Instant Reaction: Yusei Kikuchi serves as Blue Jays hand Yankees first home opener shutout loss since 1967

Photo credit:Brad Penner-USA TODAY Sports
Zach Laing
3 months ago
To find the last time the New York Yankees suffered a shutout loss in a home opener, one has to flip the calendar back to 1967.
It was on April 14th of that year when the Bronx Bombers hosted the Boston Red Sox at Yankees stadium, falling 3-0.
Since then, the Yankees have always found a way to plate runs in their first home game of the season. That is, until they met the Toronto Blue Jays on Friday afternoon.
Yusei Kikuchi pitched five and one-third excellent scoreless innings, striking out seven batters while allowing just four hits and two walks. The Jays got hot at the plate at the right time, and it led them to a 3-0 victory of their own.

Kikuchi serves

Some of Kikuchi’s finest work came in the third inning, striking out Jose Trevino, allowing a Gleyber Torres single on the seventh pitch of the at-bat, before striking out Juan Soto on just three pitches. While he issued a free pass on seven pitches to Aaron Judge, he warred with Giancarlo Stanton before striking him out on the eighth pitch of the at-bat with a curveball that kissed the bottom of the zone.
He followed it up with an even better fourth, in which it took him nine pitches to induce ground outs to Anthony Rizzo and Alex Verdugo and a flyout to Anthony Volpe.

The plate work works

The Jays bats struggled to get much off starter Marcus Stroman, instead doing their damage off the Yankees bullpen.
And it was none other than Ernie Clement who kicked that off, pinch-hitting for Cavan Biggio in the top of the seventh inning. After watching reliever Chad Ferguson drop a sinker well under the zone, he took the second pitch — a 92.5 MPH fastball 407-feet into the left field bleachers to give the Jays their first lead of the day.
Toronto couldn’t get much going in the rest of the inning or in the eighth, but in the top of the ninth, they found a way to get things done. After Clement flew out to start the inning, Alejandro Kirk put a line drive single into the outfield, getting himself on first. Daulton Varsho singled up the middle, and all of a sudden the Jays had two runners on with just one out.
The Yankees replaced Dennis Santana with Nick Burdi, as skipper John Schneider pinch-ran Brian Serven for Kirk. This proved to be a crucial substitution, as both base runners advanced off a wild pitch. Isiah Kiner-Falefa would take a walk to first, loading the bases for George Springer.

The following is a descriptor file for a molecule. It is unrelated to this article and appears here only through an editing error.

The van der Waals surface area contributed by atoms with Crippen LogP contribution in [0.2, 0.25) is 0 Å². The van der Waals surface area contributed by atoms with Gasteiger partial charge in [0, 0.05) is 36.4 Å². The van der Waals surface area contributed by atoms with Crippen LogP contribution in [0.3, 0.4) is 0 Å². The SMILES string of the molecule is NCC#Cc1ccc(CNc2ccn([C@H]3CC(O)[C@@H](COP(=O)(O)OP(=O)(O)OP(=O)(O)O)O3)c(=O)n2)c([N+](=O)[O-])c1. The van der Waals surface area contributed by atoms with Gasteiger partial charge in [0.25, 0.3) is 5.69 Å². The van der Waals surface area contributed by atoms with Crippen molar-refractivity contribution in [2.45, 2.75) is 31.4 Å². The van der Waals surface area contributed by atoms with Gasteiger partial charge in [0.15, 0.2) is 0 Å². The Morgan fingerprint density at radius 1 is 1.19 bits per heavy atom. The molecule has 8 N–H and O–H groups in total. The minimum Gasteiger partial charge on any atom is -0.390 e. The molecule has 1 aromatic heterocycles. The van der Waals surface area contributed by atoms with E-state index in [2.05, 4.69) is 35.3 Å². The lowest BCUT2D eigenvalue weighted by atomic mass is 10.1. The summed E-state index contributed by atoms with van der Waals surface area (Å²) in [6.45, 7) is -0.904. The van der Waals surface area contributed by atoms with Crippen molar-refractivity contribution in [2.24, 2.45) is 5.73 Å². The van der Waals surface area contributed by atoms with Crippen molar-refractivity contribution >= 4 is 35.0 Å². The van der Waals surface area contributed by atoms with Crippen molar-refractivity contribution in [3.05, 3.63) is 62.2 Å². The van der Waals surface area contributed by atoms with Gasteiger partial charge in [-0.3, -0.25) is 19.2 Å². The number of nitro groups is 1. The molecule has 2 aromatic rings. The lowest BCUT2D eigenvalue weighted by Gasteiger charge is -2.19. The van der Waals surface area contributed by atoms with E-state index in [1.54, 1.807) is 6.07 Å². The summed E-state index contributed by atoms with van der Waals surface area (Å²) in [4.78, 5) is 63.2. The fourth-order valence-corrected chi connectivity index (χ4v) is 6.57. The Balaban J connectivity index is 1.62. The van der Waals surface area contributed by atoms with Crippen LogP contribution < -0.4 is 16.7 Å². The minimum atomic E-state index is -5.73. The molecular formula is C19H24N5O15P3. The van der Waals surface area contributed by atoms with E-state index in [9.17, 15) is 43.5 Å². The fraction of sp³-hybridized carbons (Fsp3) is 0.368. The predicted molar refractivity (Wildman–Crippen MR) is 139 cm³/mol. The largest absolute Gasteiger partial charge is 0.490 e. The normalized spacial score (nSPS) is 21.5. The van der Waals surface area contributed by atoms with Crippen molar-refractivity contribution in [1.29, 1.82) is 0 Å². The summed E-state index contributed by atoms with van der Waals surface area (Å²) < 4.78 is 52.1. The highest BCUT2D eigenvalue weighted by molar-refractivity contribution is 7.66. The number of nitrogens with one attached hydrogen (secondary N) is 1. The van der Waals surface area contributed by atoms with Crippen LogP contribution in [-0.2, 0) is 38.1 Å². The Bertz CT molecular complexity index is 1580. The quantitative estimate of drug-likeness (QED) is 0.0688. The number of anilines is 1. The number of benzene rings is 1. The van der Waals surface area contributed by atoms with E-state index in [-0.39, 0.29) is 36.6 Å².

Burdi would throw another wild pitch, giving Serven enough time and space to race home for a free run, extending the lead to 2-0. Springer took a five-pitch walk of his own as Vladimir Guerrero Jr. stepped into the box. Once again, another wild pitch would come as Varsho sprinted home, making this a 3-0 game.
While those runs would prove enough in the long run, it was undoubtedly disappointing to see Guerrero Jr., and Bo Bichette who follows, strike out and line out as runners remained in scoring position.

RISP woes and poor swing decisions

There’s no denying the Jays should be happy with the win. They fought through tough stretches of this game and capitalized on the Yankees’ mistakes. That’s important, and something they didn’t do in Houston.
But what continues to be a concern is the Jays’ RISP woes, which have seemingly followed from last season into this. They went 0-for-6 Friday, dropping their batting average to .125 with runners in scoring position. They’re now going 8-for-48 on the season.
What’s peculiar is it’s quite a change from Spring Training, which is only a week and a half old, where their .278 batting average with RISP was the sixth in the Big Leagues. Their current .125 is worst in the league, and a far cry from the .260 they had last year, which was still 12th in the league.
There’s lots of runway left, but it’s an undoubtedly concerning development early this year.

Zach Laing is the Nation Network’s news director and senior columnist. He can be followed on Twitter at @zjlaing, or reached by email at zach@thenationnetwork.com.


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